There are times in our lives that we are forced to stop from your busy day-to-day lives and reflect about what is really important in life. Sometimes, it is as basic and essential as life itself. It is not so shocking to hear that an elderly relative is sick, but when a baby has a life-threatening illness, a swarm of emotions take over you. Today I am taking pause from my food writing to share Sophia’s story.
Sophia is my baby cousin. She just turned two. For her birthday, Sophia spent the day at the hospital getting her weekly infusions. The nurses and staff decorated Sophia’s cubicle for her birthday. Sophia’s mom, Golnaz, and I are second cousins. It’s complicated from a family tree point-of-view, but for us it is quite simple. We are close in age and she has always been one of my closest friends and confidantes.
When I was pregnant with my first child, my husband began his new job in San Diego. I was in LA and had a month until my due date, so I stayed behind, not wanting to leave my OB/GYN. Golnaz gladly accepted the job of back-up labor coach for me, in case hubby could not make it to the delivery. The three of us attended my birth classes together. We looked like one of those progressive couples, and we snickered and joked amongst ourselves. In the end, both were there for the delivery of my baby boy. Golnaz later told me that the whole experience left her high and smiling uncontrollably for weeks afterwards.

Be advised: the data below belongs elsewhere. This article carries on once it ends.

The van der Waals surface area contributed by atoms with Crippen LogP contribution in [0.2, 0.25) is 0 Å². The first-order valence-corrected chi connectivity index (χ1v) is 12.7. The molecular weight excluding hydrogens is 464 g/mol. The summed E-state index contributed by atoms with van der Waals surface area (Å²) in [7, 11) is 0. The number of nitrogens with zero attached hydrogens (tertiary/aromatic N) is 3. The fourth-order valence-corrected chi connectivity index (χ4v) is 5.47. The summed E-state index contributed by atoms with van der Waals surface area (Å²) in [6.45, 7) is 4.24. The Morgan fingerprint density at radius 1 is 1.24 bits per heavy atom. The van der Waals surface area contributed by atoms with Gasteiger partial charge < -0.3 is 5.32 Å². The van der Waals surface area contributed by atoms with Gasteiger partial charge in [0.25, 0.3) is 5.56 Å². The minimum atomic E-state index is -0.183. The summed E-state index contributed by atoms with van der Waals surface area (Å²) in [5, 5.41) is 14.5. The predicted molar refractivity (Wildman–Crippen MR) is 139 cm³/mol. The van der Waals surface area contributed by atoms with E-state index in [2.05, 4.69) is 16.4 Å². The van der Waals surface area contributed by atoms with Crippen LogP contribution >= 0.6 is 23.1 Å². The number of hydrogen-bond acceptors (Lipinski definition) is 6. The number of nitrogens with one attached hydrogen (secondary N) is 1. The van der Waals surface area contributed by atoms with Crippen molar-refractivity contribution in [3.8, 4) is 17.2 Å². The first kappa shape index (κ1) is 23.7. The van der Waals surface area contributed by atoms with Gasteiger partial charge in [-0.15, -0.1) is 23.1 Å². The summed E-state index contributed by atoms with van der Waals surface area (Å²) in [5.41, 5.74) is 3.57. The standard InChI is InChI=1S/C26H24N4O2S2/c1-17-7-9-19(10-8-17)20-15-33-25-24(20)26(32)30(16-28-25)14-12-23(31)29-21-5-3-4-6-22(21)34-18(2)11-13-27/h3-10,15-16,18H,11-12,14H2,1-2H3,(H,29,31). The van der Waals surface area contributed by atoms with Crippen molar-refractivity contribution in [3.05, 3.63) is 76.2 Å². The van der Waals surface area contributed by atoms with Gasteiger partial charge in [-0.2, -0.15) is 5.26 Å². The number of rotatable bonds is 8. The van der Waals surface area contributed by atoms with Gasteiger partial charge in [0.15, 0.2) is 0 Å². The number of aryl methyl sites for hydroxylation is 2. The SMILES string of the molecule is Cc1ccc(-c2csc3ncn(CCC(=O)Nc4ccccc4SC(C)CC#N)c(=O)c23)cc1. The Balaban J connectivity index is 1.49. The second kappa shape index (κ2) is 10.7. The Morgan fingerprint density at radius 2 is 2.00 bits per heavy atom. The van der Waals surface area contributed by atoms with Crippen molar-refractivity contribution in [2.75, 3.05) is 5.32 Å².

Two years later, my wonderful cousin drove almost three hours to visit me in the hospital for Middle-Child’s delivery in San Diego. She also came down two years after that to babysit my boys with my mom while I was in the hospital delivering my third baby. I pledged to Golnaz that I would be there for every one of her baby deliveries, too.
And I was.
By now, Golnaz was only an hour away from me. And I eagerly waited for the phone call and updates as baby Sophia’s arrival approached. What an honor to be the first in the family to meet the newest addition. I stayed all night with my cousin in the hospital. I advised Sophia’s Daddy to go home and enjoy a quiet night’s sleep to prepare him for the onslaught of sleepless nights. I stayed at the hospital and did my best to change diapers and calm this beautiful newborn between my 30 minute cat naps on the lounge chair. I had plenty of experience of functioning on little sleep. I returned home the following night to share stories and pictures with my kids. They couldn’t wait to meet their new baby cousin.